One, we did not do the audit to gauge whether the current infrastructure we have is sufficient enough to carry the burden of online payments and transfers. Economic theories are built on the assumption of production and consumption and once the consumer is not in a position to buy in order to consume you have short circled the whole process, which will cause disruption that can be expressed in any way up to the country’s GDP. These are fundamental issues we felt that the CBN should address and address quickly to avoid putting the institution of the central bank on the public glare.

What is your message to the federal government and the CBN about the Supreme Court judgment? 

The government has a zero option and we urge the government to speedily implement the court’s decision.  

Is there a need for either the federal government or the CBN to speak to Nigerians on this matter? 

I do not think so. They just have to obey the judgment by implementing it.  

Do you foresee some small businesses going into extinction by the current cashless mode of the economy? 

Some have already gone into extinction. A business that is already on life blood now has the pipe that is supplying it blood squeezed and you expect magic that it will still be alive. The volume of cash transactions in the informal sector is high and a lot of businesses have crashed in the MSMEs sector due to this policy.

How can we achieve inclusive participation in the economy? 

You mentioned a word that is quite interesting which is inclusiveness. We feel that it is wrong to exclude the people you are planning to include. The inclusiveness that is meant to be achieved with the new Naira design ended up excluding so many individuals. And inclusiveness should start with input from stakeholders at the policy formulation point in order to build national consensus.

What blueprint do you expect from the government on issues that bother on education and power supply? 

It will surprise you that the two major foreign exchange leakages in Nigeria are education and health. These two items are the highest consumers of foreign exchange, not even the manufacturing sector. So, one of the things I think we should do is to call a summit to rethink our educational system. We need to carry out curriculum review. Is the curriculum actually preparing them for the workplace that is currently changing rapidly? If it is not, then we are wasting the time of these students. So, we need a true summit of all stakeholders in the educational summit to know what exactly is wrong.  Let us deal with the issue of low educational standard in this country to reduce the propensity of Nigerian students to study abroad. Energy crisis is one thing organised businesses are facing. We cannot develop without adequate power. Power is very fundamental to our national development and industrialisation but government must take a dispassionate and holistic view about the whole challenges that surrounds the power sector. It is not one challenge. It is a multidimensional challenge.  

Are you calling for a review of the privatisation exercise in the power sector? 

Two things have happened. We know that there were management changes in some DISCOs like Benin, Abuja, and Kano DISCOs. My concern about those management changes is whether the challenges that they had were management challenges or whether they were fundament challenges. We need empirical evidence to identify what went wrong before we can provide adequate solutions. Otherwise solutions will be based on perceptions or emotions depending on where one’s interest lies.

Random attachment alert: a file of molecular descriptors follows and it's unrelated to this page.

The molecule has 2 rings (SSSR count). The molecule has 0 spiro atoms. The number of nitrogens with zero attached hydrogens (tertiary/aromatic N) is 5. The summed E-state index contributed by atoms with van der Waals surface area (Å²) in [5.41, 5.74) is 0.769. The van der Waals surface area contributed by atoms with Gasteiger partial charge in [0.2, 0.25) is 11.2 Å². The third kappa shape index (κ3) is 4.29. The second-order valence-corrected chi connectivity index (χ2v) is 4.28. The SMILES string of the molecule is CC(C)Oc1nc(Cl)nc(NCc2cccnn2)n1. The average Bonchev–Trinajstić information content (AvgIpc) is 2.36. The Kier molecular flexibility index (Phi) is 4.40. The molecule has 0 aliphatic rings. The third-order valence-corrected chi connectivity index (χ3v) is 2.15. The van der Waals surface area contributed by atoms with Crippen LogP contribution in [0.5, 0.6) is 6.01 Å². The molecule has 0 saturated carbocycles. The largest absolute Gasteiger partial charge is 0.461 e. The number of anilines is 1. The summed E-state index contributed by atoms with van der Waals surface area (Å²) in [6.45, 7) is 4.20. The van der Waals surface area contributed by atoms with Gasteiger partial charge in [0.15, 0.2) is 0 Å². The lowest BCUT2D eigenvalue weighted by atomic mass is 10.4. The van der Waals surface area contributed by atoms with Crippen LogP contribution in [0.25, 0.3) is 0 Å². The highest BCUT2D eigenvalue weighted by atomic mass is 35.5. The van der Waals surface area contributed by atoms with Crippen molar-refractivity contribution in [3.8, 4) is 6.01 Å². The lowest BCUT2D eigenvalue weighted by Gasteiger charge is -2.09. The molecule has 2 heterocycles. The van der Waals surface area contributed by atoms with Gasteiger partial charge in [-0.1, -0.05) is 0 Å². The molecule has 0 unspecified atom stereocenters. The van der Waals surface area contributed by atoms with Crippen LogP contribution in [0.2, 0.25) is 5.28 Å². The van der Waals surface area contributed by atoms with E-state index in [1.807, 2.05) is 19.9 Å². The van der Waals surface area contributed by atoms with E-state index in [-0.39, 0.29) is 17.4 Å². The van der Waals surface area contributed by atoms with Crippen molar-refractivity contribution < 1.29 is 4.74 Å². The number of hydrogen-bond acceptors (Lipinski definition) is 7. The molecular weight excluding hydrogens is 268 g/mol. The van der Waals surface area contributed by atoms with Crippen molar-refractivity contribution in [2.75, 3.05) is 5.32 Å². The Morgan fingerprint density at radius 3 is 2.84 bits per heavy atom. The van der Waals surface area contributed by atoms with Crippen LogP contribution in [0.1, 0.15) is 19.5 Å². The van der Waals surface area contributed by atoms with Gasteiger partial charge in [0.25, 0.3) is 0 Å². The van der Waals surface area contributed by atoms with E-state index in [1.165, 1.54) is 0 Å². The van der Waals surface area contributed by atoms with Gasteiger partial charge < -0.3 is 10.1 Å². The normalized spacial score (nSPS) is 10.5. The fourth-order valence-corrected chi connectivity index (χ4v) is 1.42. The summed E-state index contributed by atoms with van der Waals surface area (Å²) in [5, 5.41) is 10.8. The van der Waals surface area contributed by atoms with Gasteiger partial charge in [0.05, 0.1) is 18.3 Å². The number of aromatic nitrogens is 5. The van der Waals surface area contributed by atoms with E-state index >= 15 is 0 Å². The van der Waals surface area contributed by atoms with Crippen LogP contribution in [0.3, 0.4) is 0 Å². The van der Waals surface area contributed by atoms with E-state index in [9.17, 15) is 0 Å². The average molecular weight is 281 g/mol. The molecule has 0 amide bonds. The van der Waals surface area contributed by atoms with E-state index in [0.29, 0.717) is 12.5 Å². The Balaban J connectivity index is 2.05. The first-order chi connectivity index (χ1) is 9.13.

The federal government has again postponed the takeoff of the revitalised Port Harcourt refinery? 

There was a video of the incoming president during campaign where he said that he must remove subsidy. But it is ironic, and difficult to explain to a child, that the product that I’m subsidising on his behalf is not available. With four refineries and as a major producer of crude oil with a population of over 200 million people we cannot get 100 people that can manage our refineries successfully. Meanwhile we have an individual that has successfully built a refinery and is about starting operation. It is shameful for us as a nation to be waiting for an individual’s refinery as our saving grace. It is shameful and it is part of those contradictions that I have mentioned that the things that are blessings to many nations are curses to us. One of the positive outcomes of the Russia/Ukraine conflict is increase in crude oil prices and while many OPEC’s countries are cashing in on it, Nigeria is making the money and losing it through fuel subsidy.  I think we are the only OPEC country that is importing fuel, which is shameful.

How can Nigeria enhance productivity to boost employment? 

One of NECA’s efforts to mitigate this issue is the Industrial Training Fund (ITF)/NECA Skill Development Project. It is a project that targets skill development. We feel that beyond people going to school and getting degrees, we should focus more on skill development. We think that government should give more attention to technical and vocational trainings. It is the direction that we think we should go even as we continue to struggle with our formal educational system. That is the path that will help us to deal maximally with the issue of unemployment. We are actually sitting on the keg of the gun powder with a large population of youths out there without employment. Government should give more support to projects like the ITF/NECA Technical Skill Development as a pathway to remove the youths from the unemployment. Those that will be trained would either become employers of labour or because those skills they would have learnt are the skills that the industries needed it will become easier for them to secure job placements.  As employers we are concerned and we doing everything within our limit to continue to contribute our quota to reducing the challenges of unemployment.